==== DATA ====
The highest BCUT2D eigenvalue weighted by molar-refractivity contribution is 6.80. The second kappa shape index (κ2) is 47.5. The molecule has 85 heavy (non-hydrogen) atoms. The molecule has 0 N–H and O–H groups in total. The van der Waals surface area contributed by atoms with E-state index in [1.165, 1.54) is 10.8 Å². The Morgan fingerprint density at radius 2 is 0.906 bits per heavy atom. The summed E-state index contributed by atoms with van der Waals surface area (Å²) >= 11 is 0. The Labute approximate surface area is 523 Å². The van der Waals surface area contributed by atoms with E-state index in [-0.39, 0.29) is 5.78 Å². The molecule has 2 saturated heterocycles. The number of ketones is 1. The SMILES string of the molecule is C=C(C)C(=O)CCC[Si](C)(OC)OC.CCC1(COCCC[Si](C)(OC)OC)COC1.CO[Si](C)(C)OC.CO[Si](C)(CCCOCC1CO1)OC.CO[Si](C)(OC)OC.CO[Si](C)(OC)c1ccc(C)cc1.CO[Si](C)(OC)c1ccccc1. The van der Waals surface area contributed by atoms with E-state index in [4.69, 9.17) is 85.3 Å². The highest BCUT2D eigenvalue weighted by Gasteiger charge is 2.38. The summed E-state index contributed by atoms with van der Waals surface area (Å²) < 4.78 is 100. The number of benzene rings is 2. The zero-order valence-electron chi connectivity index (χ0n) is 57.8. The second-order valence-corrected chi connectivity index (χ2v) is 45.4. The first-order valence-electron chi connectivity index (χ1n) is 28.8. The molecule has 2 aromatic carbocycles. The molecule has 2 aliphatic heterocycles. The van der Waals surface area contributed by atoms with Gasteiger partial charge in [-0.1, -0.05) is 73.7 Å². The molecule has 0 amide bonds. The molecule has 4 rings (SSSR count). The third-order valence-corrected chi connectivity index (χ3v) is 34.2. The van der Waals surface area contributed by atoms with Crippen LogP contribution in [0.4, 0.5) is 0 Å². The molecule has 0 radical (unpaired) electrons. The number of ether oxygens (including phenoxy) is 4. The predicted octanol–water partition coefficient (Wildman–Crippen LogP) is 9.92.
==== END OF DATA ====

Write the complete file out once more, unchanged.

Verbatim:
The highest BCUT2D eigenvalue weighted by molar-refractivity contribution is 6.80. The second kappa shape index (κ2) is 47.5. The molecule has 85 heavy (non-hydrogen) atoms. The molecule has 0 N–H and O–H groups in total. The van der Waals surface area contributed by atoms with E-state index in [1.165, 1.54) is 10.8 Å². The Morgan fingerprint density at radius 2 is 0.906 bits per heavy atom. The summed E-state index contributed by atoms with van der Waals surface area (Å²) >= 11 is 0. The Labute approximate surface area is 523 Å². The van der Waals surface area contributed by atoms with E-state index in [-0.39, 0.29) is 5.78 Å². The molecule has 2 saturated heterocycles. The number of ketones is 1. The SMILES string of the molecule is C=C(C)C(=O)CCC[Si](C)(OC)OC.CCC1(COCCC[Si](C)(OC)OC)COC1.CO[Si](C)(C)OC.CO[Si](C)(CCCOCC1CO1)OC.CO[Si](C)(OC)OC.CO[Si](C)(OC)c1ccc(C)cc1.CO[Si](C)(OC)c1ccccc1. The van der Waals surface area contributed by atoms with E-state index in [4.69, 9.17) is 85.3 Å². The highest BCUT2D eigenvalue weighted by Gasteiger charge is 2.38. The summed E-state index contributed by atoms with van der Waals surface area (Å²) < 4.78 is 100. The number of benzene rings is 2. The zero-order valence-electron chi connectivity index (χ0n) is 57.8. The second-order valence-corrected chi connectivity index (χ2v) is 45.4. The first-order valence-electron chi connectivity index (χ1n) is 28.8. The molecule has 2 aromatic carbocycles. The molecule has 2 aliphatic heterocycles. The van der Waals surface area contributed by atoms with Gasteiger partial charge in [-0.1, -0.05) is 73.7 Å². The molecule has 0 amide bonds. The molecule has 4 rings (SSSR count). The third-order valence-corrected chi connectivity index (χ3v) is 34.2. The van der Waals surface area contributed by atoms with Crippen LogP contribution in [0.4, 0.5) is 0 Å². The molecule has 0 radical (unpaired) electrons. The number of ether oxygens (including phenoxy) is 4. The predicted octanol–water partition coefficient (Wildman–Crippen LogP) is 9.92.